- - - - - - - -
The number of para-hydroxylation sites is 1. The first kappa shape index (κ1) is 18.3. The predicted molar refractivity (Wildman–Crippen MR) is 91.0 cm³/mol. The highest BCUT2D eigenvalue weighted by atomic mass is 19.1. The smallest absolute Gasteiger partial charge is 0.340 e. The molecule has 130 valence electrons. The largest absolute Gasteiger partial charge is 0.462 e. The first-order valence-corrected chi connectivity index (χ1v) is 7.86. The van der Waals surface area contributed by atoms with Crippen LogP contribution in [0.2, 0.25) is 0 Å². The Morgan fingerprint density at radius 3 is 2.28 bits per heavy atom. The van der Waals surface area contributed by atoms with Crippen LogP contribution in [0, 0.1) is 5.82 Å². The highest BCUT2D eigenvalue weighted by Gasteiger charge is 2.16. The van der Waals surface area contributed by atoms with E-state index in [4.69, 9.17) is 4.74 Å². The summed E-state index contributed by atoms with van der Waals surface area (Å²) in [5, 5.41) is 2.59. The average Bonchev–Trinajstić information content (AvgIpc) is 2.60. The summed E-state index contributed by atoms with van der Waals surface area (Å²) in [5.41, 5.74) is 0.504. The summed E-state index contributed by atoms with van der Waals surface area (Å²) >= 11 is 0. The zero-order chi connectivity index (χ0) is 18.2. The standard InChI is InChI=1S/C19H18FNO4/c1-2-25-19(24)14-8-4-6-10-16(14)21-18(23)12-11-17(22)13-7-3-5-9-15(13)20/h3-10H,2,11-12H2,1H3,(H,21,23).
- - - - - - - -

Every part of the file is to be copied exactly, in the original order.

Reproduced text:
The number of para-hydroxylation sites is 1. The first kappa shape index (κ1) is 18.3. The predicted molar refractivity (Wildman–Crippen MR) is 91.0 cm³/mol. The highest BCUT2D eigenvalue weighted by atomic mass is 19.1. The smallest absolute Gasteiger partial charge is 0.340 e. The molecule has 130 valence electrons. The largest absolute Gasteiger partial charge is 0.462 e. The first-order valence-corrected chi connectivity index (χ1v) is 7.86. The van der Waals surface area contributed by atoms with Crippen LogP contribution in [0.2, 0.25) is 0 Å². The Morgan fingerprint density at radius 3 is 2.28 bits per heavy atom. The van der Waals surface area contributed by atoms with Crippen LogP contribution in [0, 0.1) is 5.82 Å². The highest BCUT2D eigenvalue weighted by Gasteiger charge is 2.16. The van der Waals surface area contributed by atoms with E-state index in [4.69, 9.17) is 4.74 Å². The summed E-state index contributed by atoms with van der Waals surface area (Å²) in [5, 5.41) is 2.59. The average Bonchev–Trinajstić information content (AvgIpc) is 2.60. The summed E-state index contributed by atoms with van der Waals surface area (Å²) in [5.41, 5.74) is 0.504. The summed E-state index contributed by atoms with van der Waals surface area (Å²) >= 11 is 0. The zero-order chi connectivity index (χ0) is 18.2. The standard InChI is InChI=1S/C19H18FNO4/c1-2-25-19(24)14-8-4-6-10-16(14)21-18(23)12-11-17(22)13-7-3-5-9-15(13)20/h3-10H,2,11-12H2,1H3,(H,21,23).